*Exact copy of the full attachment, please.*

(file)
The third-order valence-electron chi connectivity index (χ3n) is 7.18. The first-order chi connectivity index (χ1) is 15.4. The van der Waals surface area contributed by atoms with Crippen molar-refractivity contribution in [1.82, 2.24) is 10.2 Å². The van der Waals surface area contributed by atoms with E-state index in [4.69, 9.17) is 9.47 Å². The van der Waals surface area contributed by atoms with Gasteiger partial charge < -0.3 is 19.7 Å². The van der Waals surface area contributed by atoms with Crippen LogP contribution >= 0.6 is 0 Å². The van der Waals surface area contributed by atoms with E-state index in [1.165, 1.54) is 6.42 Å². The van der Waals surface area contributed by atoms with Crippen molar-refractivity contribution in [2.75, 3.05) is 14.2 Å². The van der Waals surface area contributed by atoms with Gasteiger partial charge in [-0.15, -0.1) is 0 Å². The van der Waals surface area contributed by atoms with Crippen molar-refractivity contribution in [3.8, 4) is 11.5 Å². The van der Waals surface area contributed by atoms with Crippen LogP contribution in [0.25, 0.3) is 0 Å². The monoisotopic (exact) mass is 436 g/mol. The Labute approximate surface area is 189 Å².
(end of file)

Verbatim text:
The third-order valence-electron chi connectivity index (χ3n) is 7.18. The first-order chi connectivity index (χ1) is 15.4. The van der Waals surface area contributed by atoms with Crippen molar-refractivity contribution in [1.82, 2.24) is 10.2 Å². The van der Waals surface area contributed by atoms with E-state index in [4.69, 9.17) is 9.47 Å². The van der Waals surface area contributed by atoms with Gasteiger partial charge < -0.3 is 19.7 Å². The van der Waals surface area contributed by atoms with Crippen LogP contribution >= 0.6 is 0 Å². The van der Waals surface area contributed by atoms with E-state index in [1.165, 1.54) is 6.42 Å². The van der Waals surface area contributed by atoms with Crippen molar-refractivity contribution in [2.75, 3.05) is 14.2 Å². The van der Waals surface area contributed by atoms with Gasteiger partial charge in [-0.15, -0.1) is 0 Å². The van der Waals surface area contributed by atoms with Crippen molar-refractivity contribution in [3.8, 4) is 11.5 Å². The van der Waals surface area contributed by atoms with Crippen LogP contribution in [0.25, 0.3) is 0 Å². The monoisotopic (exact) mass is 436 g/mol. The Labute approximate surface area is 189 Å².